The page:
The session will bring ACCRA alive for participants through music and pre-recorded videos from stakeholders in Uganda, Mozambique and Ethiopia and will enable participants to ‘step into’ ACCRA‘s experience and ‘step out’ into their own experiences to reflect on what the ACCRA story is contributing to our understanding and practice of transformations.
Verena Hermelingmeier, Karoline Augenstein and Alexandra Palzkill.
In this experiential Practice Session we would like to let participants explore Design Thinking as a tool to co-design solutions for sustainable change. Design Thinking is a user-centred method as well as a working mindset. It is a tool to tackle challenges in a structured, yet creative way, it promotes collaborative modes of working and fosters out-of-the-box thinking. In this exemplary case, we would like to apply the methodology to the Urban Sharing Society, a concept that we believe will play an important role on the transformational agenda but yet needs to be filled with life through innovative ideas. The concept refers to an integrated approach of combining business models, new lifestyles and civil society initiatives of sharing in a specific urban context.
The main objective of the workshop is to introduce participants to the method of Design Thinking by letting them experience a ‘fast forward’ version of applying the method. Within one hour, participants will get a first feel for what Design Thinking is and how it can help to tackle sustainability challenges – in this case in the realm of urban sharing. The session will be divided into three parts: (1) a brief introduction to the methodology of Design Thinking, (2) a ‘fast forward’ experience in Design Thinking focusing on solutions for the Urban Sharing Society, and (3) a reflection on the general use of Design Thinking for driving the transformational agenda.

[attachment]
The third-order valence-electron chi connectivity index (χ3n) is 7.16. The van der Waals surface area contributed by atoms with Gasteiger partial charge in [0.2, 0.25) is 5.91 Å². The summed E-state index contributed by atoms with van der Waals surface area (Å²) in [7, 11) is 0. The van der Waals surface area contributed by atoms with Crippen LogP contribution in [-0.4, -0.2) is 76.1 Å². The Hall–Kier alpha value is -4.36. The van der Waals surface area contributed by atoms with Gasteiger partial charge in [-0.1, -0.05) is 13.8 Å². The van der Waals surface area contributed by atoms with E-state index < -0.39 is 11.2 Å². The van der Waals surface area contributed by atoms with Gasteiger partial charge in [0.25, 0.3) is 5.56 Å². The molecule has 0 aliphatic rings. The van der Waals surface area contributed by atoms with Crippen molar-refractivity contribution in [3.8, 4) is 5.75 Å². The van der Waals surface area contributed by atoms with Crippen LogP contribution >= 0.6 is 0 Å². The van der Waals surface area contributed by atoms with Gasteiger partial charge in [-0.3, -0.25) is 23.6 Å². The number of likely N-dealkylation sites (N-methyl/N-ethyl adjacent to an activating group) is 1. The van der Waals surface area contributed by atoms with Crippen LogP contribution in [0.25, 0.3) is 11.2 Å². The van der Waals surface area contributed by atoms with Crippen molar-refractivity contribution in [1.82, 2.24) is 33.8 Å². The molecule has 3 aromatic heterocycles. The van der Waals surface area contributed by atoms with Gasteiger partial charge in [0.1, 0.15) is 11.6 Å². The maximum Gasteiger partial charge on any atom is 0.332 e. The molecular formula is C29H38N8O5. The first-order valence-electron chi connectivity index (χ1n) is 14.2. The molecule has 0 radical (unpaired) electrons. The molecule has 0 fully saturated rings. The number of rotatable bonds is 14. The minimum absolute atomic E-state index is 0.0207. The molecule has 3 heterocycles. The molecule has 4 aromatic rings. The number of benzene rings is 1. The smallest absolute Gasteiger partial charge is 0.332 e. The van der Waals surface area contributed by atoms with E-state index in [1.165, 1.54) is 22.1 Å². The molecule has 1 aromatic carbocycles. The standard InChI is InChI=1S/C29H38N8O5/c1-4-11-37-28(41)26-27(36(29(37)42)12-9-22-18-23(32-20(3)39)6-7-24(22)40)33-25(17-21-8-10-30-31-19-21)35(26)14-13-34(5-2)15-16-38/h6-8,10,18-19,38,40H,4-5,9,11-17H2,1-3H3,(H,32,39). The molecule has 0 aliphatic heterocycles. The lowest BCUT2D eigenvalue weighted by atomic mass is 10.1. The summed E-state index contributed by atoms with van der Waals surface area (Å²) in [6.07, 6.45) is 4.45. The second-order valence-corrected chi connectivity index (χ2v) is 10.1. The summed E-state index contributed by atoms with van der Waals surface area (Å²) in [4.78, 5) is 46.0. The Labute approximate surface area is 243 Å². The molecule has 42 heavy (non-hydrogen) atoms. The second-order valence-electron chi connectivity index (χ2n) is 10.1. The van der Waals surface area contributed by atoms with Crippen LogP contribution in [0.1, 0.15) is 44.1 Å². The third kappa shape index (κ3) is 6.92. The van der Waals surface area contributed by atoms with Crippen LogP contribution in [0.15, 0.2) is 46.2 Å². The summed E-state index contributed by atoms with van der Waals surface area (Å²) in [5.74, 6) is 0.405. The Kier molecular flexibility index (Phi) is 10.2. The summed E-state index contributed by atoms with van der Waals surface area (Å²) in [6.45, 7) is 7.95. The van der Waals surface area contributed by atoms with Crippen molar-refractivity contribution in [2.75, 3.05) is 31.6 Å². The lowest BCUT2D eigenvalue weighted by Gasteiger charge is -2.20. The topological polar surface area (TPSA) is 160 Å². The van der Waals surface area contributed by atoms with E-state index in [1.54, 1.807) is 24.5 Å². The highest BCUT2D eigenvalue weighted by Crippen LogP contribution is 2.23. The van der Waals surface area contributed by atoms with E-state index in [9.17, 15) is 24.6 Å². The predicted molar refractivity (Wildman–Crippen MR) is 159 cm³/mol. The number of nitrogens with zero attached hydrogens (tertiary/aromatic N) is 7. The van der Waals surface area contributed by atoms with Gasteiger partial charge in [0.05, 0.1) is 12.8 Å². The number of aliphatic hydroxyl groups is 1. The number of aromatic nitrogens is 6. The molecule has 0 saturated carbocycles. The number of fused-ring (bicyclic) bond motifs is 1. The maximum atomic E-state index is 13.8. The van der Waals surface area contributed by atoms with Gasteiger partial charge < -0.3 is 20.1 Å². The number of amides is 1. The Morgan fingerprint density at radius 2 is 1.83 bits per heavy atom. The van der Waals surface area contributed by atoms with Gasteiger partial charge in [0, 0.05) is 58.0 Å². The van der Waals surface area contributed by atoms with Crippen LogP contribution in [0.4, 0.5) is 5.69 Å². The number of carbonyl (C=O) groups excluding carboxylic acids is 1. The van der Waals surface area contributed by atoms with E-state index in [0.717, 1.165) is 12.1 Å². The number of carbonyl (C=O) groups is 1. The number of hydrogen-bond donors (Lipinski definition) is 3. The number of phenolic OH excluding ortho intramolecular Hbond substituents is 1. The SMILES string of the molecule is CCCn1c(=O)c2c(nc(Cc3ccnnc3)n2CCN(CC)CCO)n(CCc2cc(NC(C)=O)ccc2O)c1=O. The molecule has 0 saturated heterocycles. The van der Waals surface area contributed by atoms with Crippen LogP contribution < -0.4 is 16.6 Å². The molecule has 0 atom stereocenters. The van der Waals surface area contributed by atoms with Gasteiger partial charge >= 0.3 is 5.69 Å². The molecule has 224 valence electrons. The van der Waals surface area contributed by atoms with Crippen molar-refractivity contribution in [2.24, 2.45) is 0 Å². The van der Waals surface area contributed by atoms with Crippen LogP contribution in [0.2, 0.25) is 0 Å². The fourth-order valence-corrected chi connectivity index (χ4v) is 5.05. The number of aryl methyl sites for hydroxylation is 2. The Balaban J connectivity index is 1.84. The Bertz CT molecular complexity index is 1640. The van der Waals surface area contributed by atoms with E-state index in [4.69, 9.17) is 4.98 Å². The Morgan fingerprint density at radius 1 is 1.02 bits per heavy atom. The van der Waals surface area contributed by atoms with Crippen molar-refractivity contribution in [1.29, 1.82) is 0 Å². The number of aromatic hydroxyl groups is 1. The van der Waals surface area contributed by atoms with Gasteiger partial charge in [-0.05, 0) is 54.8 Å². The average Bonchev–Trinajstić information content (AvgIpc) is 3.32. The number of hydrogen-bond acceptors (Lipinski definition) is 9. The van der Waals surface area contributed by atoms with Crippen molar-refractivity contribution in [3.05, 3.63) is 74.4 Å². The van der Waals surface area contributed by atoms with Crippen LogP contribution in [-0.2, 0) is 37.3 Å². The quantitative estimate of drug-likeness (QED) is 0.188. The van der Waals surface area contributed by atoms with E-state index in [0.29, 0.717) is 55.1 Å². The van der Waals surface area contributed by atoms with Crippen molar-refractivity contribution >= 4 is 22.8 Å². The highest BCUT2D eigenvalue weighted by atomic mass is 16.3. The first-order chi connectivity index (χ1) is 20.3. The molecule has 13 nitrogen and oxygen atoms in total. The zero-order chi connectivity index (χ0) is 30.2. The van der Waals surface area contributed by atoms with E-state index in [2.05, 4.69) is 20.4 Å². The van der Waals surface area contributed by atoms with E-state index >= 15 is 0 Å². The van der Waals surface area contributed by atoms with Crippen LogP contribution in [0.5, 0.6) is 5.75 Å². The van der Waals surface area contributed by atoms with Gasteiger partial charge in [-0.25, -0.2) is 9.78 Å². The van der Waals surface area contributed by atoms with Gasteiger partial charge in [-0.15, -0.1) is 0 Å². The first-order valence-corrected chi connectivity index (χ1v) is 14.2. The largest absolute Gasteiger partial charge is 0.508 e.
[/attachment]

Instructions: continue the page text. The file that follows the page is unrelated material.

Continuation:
3.5 Key criteria for a sustainability and transformation potential assessment: A tool for policy and practice to describe the benefits of sustainability initiatives and encourage change
Stephanie Wunder and Sylvia Veenhoff
This session will demonstrate and discuss a tool to reflect about the sustainability and transformation potential of sustainability initiatives and the importance of key variables. The tool can be used in many circumstances, most importantly
- For policy makers to shape policies and funding programs
- By sustainability initiatives to reflect on their impacts as well as
The tool was developed within the research project “From Niche to Mainstream – How to Spread Sustainable Practices”, carried out by Ecologic Institute and DRIFT on behalf of the German Environment Agency (UBA). The session will be chaired by Sylvia Veenhoff (UBA) and Stephanie Wunder (Ecologic Institute).
The core of the tool is a set of criteria that allows the user to identify the benefits of sustainability initiatives in a twofold way: a) by assessing their sustainability impact and b) by estimating their potential to contribute to the transformation process. While a large diversity already exists to assess sustainability, the criteria to analyze the transformation potential do not have a long tradition and so far hardly any application in practice. Key of this practice session is therefore if the three indicators for assessing the transformation potential of a sustainability initiative are of use in practice.
In the session we will first present the tool and then explore its usability in practice in group discussions. One group will discuss the usability for initiatives themselves and researchers studying their activities, while the second group will discuss its use by policy makers and funders.
3.6 Creating pathways for transformation through amplifying approaches: a case study from Southern Transylvania
Andra-Ioana Horcea-Milcu, David Lam, Daniela Peukert and Daniel Lang